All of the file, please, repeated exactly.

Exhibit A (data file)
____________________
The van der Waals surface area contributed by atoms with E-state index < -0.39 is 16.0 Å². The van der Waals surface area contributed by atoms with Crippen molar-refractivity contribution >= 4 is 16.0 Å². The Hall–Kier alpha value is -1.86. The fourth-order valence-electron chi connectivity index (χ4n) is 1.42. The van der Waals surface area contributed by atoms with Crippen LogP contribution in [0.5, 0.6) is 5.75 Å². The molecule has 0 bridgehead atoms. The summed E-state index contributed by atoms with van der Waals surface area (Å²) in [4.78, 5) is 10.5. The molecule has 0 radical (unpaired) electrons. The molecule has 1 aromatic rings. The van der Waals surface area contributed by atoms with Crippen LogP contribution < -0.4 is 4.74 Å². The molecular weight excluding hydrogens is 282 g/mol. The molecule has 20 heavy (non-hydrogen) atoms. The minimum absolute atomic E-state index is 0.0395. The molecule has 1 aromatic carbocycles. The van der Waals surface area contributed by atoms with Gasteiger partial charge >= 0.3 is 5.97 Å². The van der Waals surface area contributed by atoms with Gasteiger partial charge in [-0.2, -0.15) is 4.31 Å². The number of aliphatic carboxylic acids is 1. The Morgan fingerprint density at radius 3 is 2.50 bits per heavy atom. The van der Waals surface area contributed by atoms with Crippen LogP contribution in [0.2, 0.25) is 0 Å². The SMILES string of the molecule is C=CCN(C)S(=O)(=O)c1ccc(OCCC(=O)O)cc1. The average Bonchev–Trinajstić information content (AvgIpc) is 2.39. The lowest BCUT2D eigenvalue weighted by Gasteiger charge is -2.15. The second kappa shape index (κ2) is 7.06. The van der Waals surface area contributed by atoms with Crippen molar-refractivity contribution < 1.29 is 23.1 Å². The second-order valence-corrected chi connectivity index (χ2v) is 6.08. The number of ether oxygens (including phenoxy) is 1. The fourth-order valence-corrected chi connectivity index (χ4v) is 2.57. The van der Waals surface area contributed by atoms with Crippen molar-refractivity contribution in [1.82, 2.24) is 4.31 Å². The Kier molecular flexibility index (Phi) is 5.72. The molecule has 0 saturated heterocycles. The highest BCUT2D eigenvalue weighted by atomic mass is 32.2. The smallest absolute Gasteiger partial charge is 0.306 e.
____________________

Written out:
The van der Waals surface area contributed by atoms with E-state index < -0.39 is 16.0 Å². The van der Waals surface area contributed by atoms with Crippen molar-refractivity contribution >= 4 is 16.0 Å². The Hall–Kier alpha value is -1.86. The fourth-order valence-electron chi connectivity index (χ4n) is 1.42. The van der Waals surface area contributed by atoms with Crippen LogP contribution in [0.5, 0.6) is 5.75 Å². The molecule has 0 bridgehead atoms. The summed E-state index contributed by atoms with van der Waals surface area (Å²) in [4.78, 5) is 10.5. The molecule has 0 radical (unpaired) electrons. The molecule has 1 aromatic rings. The van der Waals surface area contributed by atoms with Crippen LogP contribution < -0.4 is 4.74 Å². The molecular weight excluding hydrogens is 282 g/mol. The molecule has 20 heavy (non-hydrogen) atoms. The minimum absolute atomic E-state index is 0.0395. The molecule has 1 aromatic carbocycles. The van der Waals surface area contributed by atoms with Gasteiger partial charge >= 0.3 is 5.97 Å². The van der Waals surface area contributed by atoms with Gasteiger partial charge in [-0.2, -0.15) is 4.31 Å². The number of aliphatic carboxylic acids is 1. The Morgan fingerprint density at radius 3 is 2.50 bits per heavy atom. The van der Waals surface area contributed by atoms with Crippen LogP contribution in [0.2, 0.25) is 0 Å². The SMILES string of the molecule is C=CCN(C)S(=O)(=O)c1ccc(OCCC(=O)O)cc1. The average Bonchev–Trinajstić information content (AvgIpc) is 2.39. The lowest BCUT2D eigenvalue weighted by Gasteiger charge is -2.15. The second kappa shape index (κ2) is 7.06. The van der Waals surface area contributed by atoms with Crippen molar-refractivity contribution < 1.29 is 23.1 Å². The second-order valence-corrected chi connectivity index (χ2v) is 6.08. The number of ether oxygens (including phenoxy) is 1. The fourth-order valence-corrected chi connectivity index (χ4v) is 2.57. The van der Waals surface area contributed by atoms with Crippen molar-refractivity contribution in [1.82, 2.24) is 4.31 Å². The Kier molecular flexibility index (Phi) is 5.72. The molecule has 0 saturated heterocycles. The highest BCUT2D eigenvalue weighted by atomic mass is 32.2. The smallest absolute Gasteiger partial charge is 0.306 e.